Indian Point

Indian Point Energy Center, a nuclear facility located here in NY-17 in the village of Buchanan, has been a major source of energy for our region for decades. Although many in our community have fought for years to close the aging facility, the imminent closing of Reactor 2 in April of 2020, and the final reactor in 2021, has raised critical issues for the health, safety, and economic future for our community and our region.

 New York state and the federal government must ensure the site is responsibly redeveloped and that Holtec, the company set to purchase the facility from Entergy once it’s shut down, meets all of its commitments to a safe, sustainable closure.  The federal government must be on the ground and acting on behalf of community interests to ensure a safe, financially viable, and complete clean-up process.

 Our community requires renewed federal oversight of the closing of Indian Point, both because of the catastrophic nature of a potential failure and because the federal regulatory authorities, the Nuclear Regulatory Commission (NRC) and the Federal Energy Regulatory Commission (FERC), have failed in their responsibility to protect the health and safety of our community.

In 2015, the FERC and the NRC allowed a natural gas pipeline to be built across Indian Point’s property near critical nuclear safety infrastructure. In spite of protests from New Yorkers, deeply concerned about the safety of a gas pipeline passing through a nuclear facility (which is also situated on an earthquake fault line), the NRC and FERC fought for the pipeline in court, assuring us that their calculations proved the pipeline was safe. 

In February, the Inspector General of the NRC released a bombshell report showing federal agencies severely ignored their duties to confirm essential assertions by Entergy regarding the safety of the pipeline and misled the public about the dangers—backwards engineering their calculations to arrive at the appropriate risk assessment.

Although the NRC has subsequently redone the analysis in light of the damning Inspector General report, our community deserves certainty and transparency as we embark on the decades-long and enormously expensive process of decommissioning. In Congress, I intend to ensure the federal government provides it.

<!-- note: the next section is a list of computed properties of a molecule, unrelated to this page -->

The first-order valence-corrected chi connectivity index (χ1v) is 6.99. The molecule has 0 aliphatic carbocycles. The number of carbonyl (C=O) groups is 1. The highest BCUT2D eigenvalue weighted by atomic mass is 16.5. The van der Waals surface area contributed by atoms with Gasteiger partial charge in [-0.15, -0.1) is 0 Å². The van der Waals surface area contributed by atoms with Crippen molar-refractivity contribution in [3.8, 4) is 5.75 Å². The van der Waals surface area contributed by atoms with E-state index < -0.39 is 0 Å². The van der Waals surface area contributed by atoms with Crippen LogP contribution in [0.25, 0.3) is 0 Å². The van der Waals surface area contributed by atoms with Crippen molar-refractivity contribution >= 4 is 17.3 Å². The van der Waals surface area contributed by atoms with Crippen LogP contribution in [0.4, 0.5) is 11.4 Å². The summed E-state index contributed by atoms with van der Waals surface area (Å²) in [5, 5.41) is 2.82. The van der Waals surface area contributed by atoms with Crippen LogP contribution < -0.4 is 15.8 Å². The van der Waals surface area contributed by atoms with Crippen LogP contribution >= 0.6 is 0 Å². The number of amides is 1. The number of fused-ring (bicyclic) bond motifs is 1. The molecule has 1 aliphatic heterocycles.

As the case of Indian Point shows, both the NRC and FERC mostly act to facilitate industry interests, even at the expense of the health and safety of local communities. I will fight to reform both the NRC and FERC for the health and safety of our community and to fundamentally reorient these agencies to help move energy production in America towards the sustainable and renewable future we need.

I share the desire for a speedy resolution to the closure of Indian Point, but we cannot allow a financially unsound and poorly-planned decommissioning process to begin—the stakes are too high. I applaud the actions of New York State authorities like Attorney General Letitia James, who has intervened to halt the transfer of control of Indian Point from Entergy to Holtec, a company with questionable financial stability, for the decades-long decommissioning process that has been insufficiently transparent.

Our community must have financial and regulatory support from the federal government to ensure the shutdown of Indian Point leads to a prosperous future for the school districts and towns most acutely impacted by the closure of Indian Point. With the recent devastation of state and local budgets wrought by the coronavirus, it is all the more important that the federal government steps in to provide a financial lifeline for our community.

IN CONGRESS, I WILL FIGHT TO:

●  Provide federal funds for school districts and towns unable to cover the revenue shortfall resulting from the shutdown of Indian Point 

●  Ensure the decommissioning of Indian Point is thorough and in NY-17 constituents’ best interests, with respect to both safety and financial responsibility

●  Create a federally-backed glidepath for the economic revitalization of the area, similar to the effective processes we use when military bases are closed

●  End the revolving door between the industries being regulated and the staff of both the FERC and NRC

●  Establish regular independent audits of NRC and FERC decisions as well as independent watchdogs, and/or a Blue Ribbon Commission including local and state authorities and stakeholders

●  Mandate additional regulatory criteria ensuring newly approved projects contribute towards renewable energy production and environmental sustainability

 

 

 

 

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